No opposition exists between grace and Law in the life of faith. The Law convicts us of sin and leads us to lean on the grace of God. The grace of God causes thanksgiving to rise within us, so that we seek the Law of God as the measure of that which best suits us as His image-bearers and is most in line with His purposes and plans.

I am persuaded that one reason the Church’s witness to our secular age has become so ineffectual in recent years is because the world does not see the kind of honor, glory, holiness, and love we might expect from souls refereed by good consciences. And the reason our consciences are not functioning for good is because we have neglected – and in some cases, scorned – the Law of God. The prophets taught and lived by the Law of God (Ezra 7.10). The psalmist extolled the many virtues of the Law of God (Ps. 119). Jesus lived and taught and even deepened and extended the Law of God. And all the apostles drew on the Law of God for one or another aspect of their teaching about the life of faith.

Can we consider ourselves to be Biblical Christians as long as we neglect to study, obey, and teach the Law of God? Paul would say, “No!” (cf. Rom. 8.5-9)

We cannot nurture our consciences to become clean and good unless that nurture is grounded in the holy and righteous and good Law of God. Each of us needs to make daily meditation in the Law of God part of his devotional life in following the Lord. For only thus will we be able to hide the Law of God in our minds, hearts, and consciences, so that we do not sin against Him but, instead, love Him and our neighbors as we should.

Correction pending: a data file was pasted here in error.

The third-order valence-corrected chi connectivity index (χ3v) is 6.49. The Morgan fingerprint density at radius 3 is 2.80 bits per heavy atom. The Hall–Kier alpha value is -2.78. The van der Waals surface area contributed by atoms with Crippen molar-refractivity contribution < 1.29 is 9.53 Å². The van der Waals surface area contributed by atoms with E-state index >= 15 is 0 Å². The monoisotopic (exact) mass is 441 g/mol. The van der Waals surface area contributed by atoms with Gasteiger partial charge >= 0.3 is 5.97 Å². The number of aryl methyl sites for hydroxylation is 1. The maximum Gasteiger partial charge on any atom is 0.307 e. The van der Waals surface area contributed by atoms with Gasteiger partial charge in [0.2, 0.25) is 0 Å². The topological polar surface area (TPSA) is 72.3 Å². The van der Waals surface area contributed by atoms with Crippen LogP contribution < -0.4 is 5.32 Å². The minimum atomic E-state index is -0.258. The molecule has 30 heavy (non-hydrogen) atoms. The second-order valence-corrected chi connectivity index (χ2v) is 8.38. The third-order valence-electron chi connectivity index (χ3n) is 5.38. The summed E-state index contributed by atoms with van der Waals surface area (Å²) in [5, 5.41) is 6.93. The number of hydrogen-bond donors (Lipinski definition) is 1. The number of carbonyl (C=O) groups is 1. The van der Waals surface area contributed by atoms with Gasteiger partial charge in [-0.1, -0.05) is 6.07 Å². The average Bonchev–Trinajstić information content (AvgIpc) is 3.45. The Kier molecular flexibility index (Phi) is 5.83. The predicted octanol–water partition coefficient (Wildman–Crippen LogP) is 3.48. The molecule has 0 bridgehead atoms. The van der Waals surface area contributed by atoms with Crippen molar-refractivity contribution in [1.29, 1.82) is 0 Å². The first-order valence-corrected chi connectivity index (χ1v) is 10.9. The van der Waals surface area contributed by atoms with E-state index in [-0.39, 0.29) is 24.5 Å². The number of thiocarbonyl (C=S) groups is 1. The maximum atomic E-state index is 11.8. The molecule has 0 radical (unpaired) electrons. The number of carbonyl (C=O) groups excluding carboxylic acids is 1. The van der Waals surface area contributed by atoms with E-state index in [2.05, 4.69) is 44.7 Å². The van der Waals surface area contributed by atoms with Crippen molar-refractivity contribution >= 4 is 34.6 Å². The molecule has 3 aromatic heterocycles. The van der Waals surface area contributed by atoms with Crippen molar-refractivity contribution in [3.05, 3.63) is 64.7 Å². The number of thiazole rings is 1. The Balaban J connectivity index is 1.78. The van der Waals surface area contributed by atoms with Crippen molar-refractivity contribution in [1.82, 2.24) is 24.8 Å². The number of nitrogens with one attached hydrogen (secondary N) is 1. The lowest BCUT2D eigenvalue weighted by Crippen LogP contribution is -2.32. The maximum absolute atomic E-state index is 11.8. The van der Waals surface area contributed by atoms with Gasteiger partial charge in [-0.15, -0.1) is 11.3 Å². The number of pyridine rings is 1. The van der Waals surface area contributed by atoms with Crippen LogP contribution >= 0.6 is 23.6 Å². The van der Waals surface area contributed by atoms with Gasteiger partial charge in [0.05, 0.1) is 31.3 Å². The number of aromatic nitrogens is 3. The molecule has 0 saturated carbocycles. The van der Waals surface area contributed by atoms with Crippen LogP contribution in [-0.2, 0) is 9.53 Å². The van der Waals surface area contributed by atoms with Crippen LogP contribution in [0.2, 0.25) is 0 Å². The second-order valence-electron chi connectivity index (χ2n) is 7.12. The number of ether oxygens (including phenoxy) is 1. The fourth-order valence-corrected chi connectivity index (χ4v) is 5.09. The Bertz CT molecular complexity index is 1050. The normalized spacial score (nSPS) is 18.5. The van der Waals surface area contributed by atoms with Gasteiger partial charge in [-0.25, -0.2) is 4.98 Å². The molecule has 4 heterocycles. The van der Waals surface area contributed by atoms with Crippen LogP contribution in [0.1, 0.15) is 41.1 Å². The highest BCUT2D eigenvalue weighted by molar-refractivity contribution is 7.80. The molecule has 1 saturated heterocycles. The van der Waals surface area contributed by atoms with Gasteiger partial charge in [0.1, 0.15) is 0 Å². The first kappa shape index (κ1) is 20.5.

The Law of God, written on our hearts by His Spirit, is the rule book to which the conscience, the referee of our souls, must turn in leading us to love God and our neighbors.

For reflection
1.  Why do you suppose many Christians these days seem to have a negative view of the Law of God? Is this justified? Explain.

2.  Why does it make sense to think that the Law of God should be the primary source for our values, convictions, priorities, and default choices?

3.  Do you think your own conscience would be strengthened by including reading, study, and meditation in God’s Law as part of your daily discipline? Why or why not?

Next steps – Preparation: How could you incorporate regular reading and meditating in God’s Law as part of your daily discipline for growing in the Lord?

T. M. Moore

What is the Law of God and how should we learn and obey it? Two books can help. The Law of God arranges the statutes and precepts of God’s Law under their appropriate number of the Ten Commandments. This book is an excellent tool for meditating on God’s Law and thinking about its application in our time. The Ground for Christian Ethics, on the other hand, explains why the Law matters and how we are to use it. You can order free copies of each of these here and here.

All the installments in this “Strong Souls” series are available in PDF by clicking here.

Our book, Vantage Point, can help you learn to think with the mind of Christ, work for a good conscience, and see the world and your life as He does. Order your free copy by clicking here.

Thanks for your prayers and support
If you find ReVision helpful in your walk with the Lord, please seek the Lord, asking Him whether you should contribute to the support of this ministry with your financial gifts. As the Lord leads, you can use the Contribute button at the website to give with a credit card, or you can send your gift to The Fellowship of Ailbe, 360 Zephyr Road, Williston, VT 05495.

Except as indicated, Scripture taken from the New King James Version. © Copyright 1982 by Thomas Nelson, Inc. Used by permission. All rights reserved.

T.M. Moore

T. M. Moore is principal of The Fellowship of Ailbe, a spiritual fellowship in the Celtic Christian tradition. He and his wife, Susie, make their home in the Champlain Valley of Vermont.
Books by T. M. Moore